CC: What's the best way to dry them?

CG: Antiqued hydrangea generally dry better than your blue and white varieties - this is due to their unique petal structure, the different ingredients in the soil, and they are cut at different stages of their lives.  Antiqued hydrangea are typically cut at a more mature stage of their life, while white and blue are cut more prematurely. When you do dry them, hang them upside down, no dramatic temperatures in the room - not too hot or too cold.



Credit: Cailíní Coastal





Credit: Cailíní Coastal

CC: What's the first step when creating an orchid arrangement?

CG: Before you do anything, first determine where you want this piece to be in your home.  Determine the front and back of the arrangement and whether it will be placed somewhere where you'll see all sides of it or if  just one side is exposed.  This will help dictate the placement of your orchids within the pot. 


CC: How do we prep our orchids before putting them in a pot?

CG: Keep the orchids in their plastic wrapping because the stems and roots love to be confined and are very happy like this.  Next, trim the top of the plastic wrapper (1-2 inches), but don't take the plant out. The reason we do this is so that it doesn't stick up and show through your arrangement.


CC: How do you get the leaves so shiny?

CG: Gently use olive oil to wipe down the leaves.  Leaf shine spray can get messy if done incorrectly, whereas olive oil is foolproof. 



Credit: Cailíní Coastal


CC: What is an easy tip to dress up your orchid?

CG: Remove the wooden sticks and butterfly clips that come with orchids and replace them with glass rods and twine or raffia.  This will instantly add style to your arrangement.  Once you secure the rod between the roots, it should be about the same height if not a little taller than the orchid. 


CC:  Our DIY arrangements are often wobbly.   What should we use at the base to fill the space?

CG: Sometimes you don't need anything in the bottom, but if you do need a little something to secure them in place you can use anything from plastic, newspaper, or a washcloth. We like using a washcloth because it's a little easier on the plants and you can reuse them.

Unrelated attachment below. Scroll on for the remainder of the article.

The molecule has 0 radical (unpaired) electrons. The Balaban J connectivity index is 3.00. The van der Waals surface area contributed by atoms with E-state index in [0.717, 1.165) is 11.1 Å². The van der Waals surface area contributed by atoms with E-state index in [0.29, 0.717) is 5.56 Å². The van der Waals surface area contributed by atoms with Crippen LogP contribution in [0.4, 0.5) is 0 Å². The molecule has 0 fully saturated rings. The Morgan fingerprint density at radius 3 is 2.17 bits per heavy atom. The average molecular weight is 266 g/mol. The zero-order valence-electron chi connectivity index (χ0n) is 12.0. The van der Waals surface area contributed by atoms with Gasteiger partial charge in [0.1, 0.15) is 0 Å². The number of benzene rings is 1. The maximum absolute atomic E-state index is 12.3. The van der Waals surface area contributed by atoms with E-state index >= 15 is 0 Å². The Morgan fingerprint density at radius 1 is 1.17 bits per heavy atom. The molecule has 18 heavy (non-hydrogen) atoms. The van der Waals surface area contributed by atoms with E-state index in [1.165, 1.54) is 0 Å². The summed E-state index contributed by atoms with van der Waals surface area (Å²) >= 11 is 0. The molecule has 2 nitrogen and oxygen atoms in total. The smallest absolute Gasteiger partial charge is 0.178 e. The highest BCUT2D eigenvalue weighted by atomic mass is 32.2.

CC: What is your recommended filler for orchids?

CG: Spanish moss is our absolute favorite. You can decide if you want to go more free flowing or more compact with the moss. The moss is a great tool to cover up the mechanics of the arrangement and you can water right over it.


CC: Once we've created the arrangement, how should we care for our orchids?  

CG: Many people think an ice cube is best for watering, but that's really just to help with portion control. Ice cubes are actually too cold for orchids and can shock them. Orchids like the most even temperatures as possible so keep them away from vents and air conditioning. If they are positioned next to vents this can dry out their blooms.  Orchids truly thrive on neglect, so the less fuss the better. 

Keep them in a room with bright natural light but very little change in temperature. Orchids also love mist.  You actually don't have to water the base, but just mist them from a distance. If you are ever unsure whether or not to water, stick your finger into the roots and feel for moisture. It's very common for people to overwater and the roots will rot if unable to drain properly.



Credit: Cailíní Coastal


If you loved this blog post, let us know in the comments below and head to our IGTV for a live recorded video of Chelsea creating these arrangements.  Be sure to check our Rolling Hills Flower Mart on Instagram at @rollinghillsflowermart or visit their website www.rollinghillsflowermart.com.